‘Rainbow’ album review
By Lauren Kelly, Contributor
Fans of Kesha have waited for five years since her last release—2012’s Warrior—to hear new music from the embattled singer. In order to fully appreciate and understand Rainbow, it’s necessary to discuss what has happened during this time.
In 2014, Kesha filed a lawsuit against her producer, Dr. Luke, with whom she had signed a 6 album contract when she was 18. In the suit, she alleged that he had committed emotional and sexual abuse against her during her time working with him, including tormenting her about her weight and talent, as well as drugging and raping her. Thankfully, Sony has since dropped Dr. Luke, after a long and public battle, and Kesha is free to make the music she wants to make.
With that context, Rainbow is a triumphant return for the singer, who uses the album to focus on themes of self-love and empowerment. Rainbow jumps between genres when it isn’t bending them, showcasing what Kesha can accomplish when she’s given true artistic freedom.
Album opener “Bastards” sets the thematic tone for Rainbow, a slow acoustic track about proving wrong the people who don’t believe in her talent, or who look down on her for her image. Although the album speaks to her personal experiences, ”Bastards” is easy to relate to for most listeners, like most of the tracks on the album, and the chorus addresses the listener, telling them “Don’t let the bastards get you down / Don’t let the assholes wear you out.”
“Let ’Em Talk” continues this theme, but that’s where the comparisons end. The song, which features the Eagles of Death Metal, is pure, exhilarating rock and roll. It’s a glimpse of what Warrior could have been, and it’s one of the best songs on the album. Kesha and Eagles of Death Metal also collaborate later on with “Boogie Feet,” another immensely enjoyable track, although one that is not as thematically cohesive.
An early stretch of the album contains the promotional singles. “Praying,” the album’s first single, is an incredibly powerful song about Kesha overcoming her struggles against her abuser. It’s one of her strongest vocal performances, showcased especially in the second half of the song. To me, one of the most understated moments of the song is when she states: “I’m proud of who I am.” “Woman,” featuring the Dap-Kings Horns, is a female empowerment anthem with a very radio-unfriendly chorus: “I’m a motherfucking woman, baby, all right / And I don’t need a man to be holding me too tight.” Lastly, “Learn to Let Go” is a more typical pop song, but it’s another that will resonate with a large audience of people who have dealt with abuse or trauma in their past, but are trying to move forward from it.
“Hymn,” a song about life as a young, non-religious person, is another track that I feel will resonate with much of today’s youth, myself included. After the religious overtones of single “Praying,” including a music video filled with religious imagery, I was happy to hear this counterbalance. It’s a unique song in topic, and one that I appreciate the inclusion of.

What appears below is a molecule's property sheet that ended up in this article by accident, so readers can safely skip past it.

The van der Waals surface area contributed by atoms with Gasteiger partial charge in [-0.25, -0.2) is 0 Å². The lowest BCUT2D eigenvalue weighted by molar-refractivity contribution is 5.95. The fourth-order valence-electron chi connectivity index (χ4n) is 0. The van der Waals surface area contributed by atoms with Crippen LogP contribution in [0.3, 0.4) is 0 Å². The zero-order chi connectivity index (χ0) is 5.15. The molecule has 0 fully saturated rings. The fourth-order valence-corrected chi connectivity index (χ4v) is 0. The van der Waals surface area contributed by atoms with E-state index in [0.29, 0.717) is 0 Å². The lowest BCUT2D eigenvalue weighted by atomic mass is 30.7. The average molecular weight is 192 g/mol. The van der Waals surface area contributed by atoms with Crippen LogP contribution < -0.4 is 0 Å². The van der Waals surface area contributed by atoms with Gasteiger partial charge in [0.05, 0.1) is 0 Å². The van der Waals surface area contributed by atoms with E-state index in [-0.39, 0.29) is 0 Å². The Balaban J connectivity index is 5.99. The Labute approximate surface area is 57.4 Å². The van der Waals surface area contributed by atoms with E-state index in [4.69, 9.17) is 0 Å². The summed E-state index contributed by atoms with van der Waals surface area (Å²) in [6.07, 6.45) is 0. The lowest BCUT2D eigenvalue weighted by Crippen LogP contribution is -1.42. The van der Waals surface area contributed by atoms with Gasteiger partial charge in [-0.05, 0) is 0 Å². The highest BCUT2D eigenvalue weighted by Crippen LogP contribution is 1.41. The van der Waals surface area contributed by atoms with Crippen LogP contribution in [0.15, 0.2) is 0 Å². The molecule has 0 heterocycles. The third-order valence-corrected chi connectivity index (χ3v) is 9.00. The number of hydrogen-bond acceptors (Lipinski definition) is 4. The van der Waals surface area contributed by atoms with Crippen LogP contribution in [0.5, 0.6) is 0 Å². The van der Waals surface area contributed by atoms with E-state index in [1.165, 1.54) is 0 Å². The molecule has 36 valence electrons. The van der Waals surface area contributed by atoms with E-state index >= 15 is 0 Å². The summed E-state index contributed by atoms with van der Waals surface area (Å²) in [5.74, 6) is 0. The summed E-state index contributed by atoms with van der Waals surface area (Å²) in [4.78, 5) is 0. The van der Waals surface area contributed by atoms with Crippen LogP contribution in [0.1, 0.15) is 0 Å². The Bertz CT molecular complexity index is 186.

What her singles don’t reveal is that Kesha spends a lot of Rainbow in the country realm, which may seem like a surprising departure from the sound she’s most well-known for. However, she sounds incredibly at home in this style, most likely due to the fact that her mother is country songwriter Pebe Sebert. On a cover of Dolly Parton’s “Old Flames (Can’t Hold a Candle to You),” which was written by Sebert, Kesha sings along with Dolly Parton. It’s a beautiful rendition of the song and a beautiful moment for Kesha. “Hunt You Down,” about a great relationship with a previously promiscuous man, has a distinctly western twang to it to match the other “no fury like a woman scorned” style popular with female country singers. Next, “Boots” invokes country imagery but marries closer the country stylings with her previous sound, creating a sexy romp through a new relationship. This is one of the top tracks of the album, and her work with different styles of country shows her potential to bend genres.
In this vein of romance-focused tracks, “Finding You” is a pop-heavy song about pledging to be with someone forever, including in the afterlife. This song didn’t resonate with me, and I think it’s one of the less interesting songs on the album, but it is incredibly catchy. On an album full of amazing tracks, this is still good even if it is one of Kesha’s weaker offerings.
Penultimate track “Godzilla” is one of the strangest inclusions on the album, but one of my favourites. Kesha rarely sounds as sweet and earnest as she does when she sings about meeting Godzilla and falling in love with him, and all the trials they face as a couple—such as taking him to the mall and scaring off children, or taking him home to meet her family and her mom calling the cops. It’s a bizarre song, but it works, especially as a bare, acoustic track.
Both titular track “Rainbow” and album closer “Spaceship” go back to the theme of empowerment and strength in the face of struggle. In “Rainbow,” Kesha reveals “Yeah, maybe my head’s fucked up / But I’m falling right back in love with being alive.” While many of her songs here are written from the perspective of being on the other side of struggle and abuse, the country-tinged “Spaceship” takes place in the middle of it, offering hope for others who are struggling. With the lyric “I been in a lonesome galaxy / But in my dreams I see them come and rescue me,” she sings of the spaceship she’s waiting for. Thematically and musically, “Spaceship” is a fantastic closer to a fantastic album.
As a long-time Kesha fan, I was happy to hear her strength and creativity shine through in this album. It’s a must-listen for both her fans and her doubters—and if they leave unhappy, Kesha clearly has the strength to be okay with that; ultimately, this album was for her.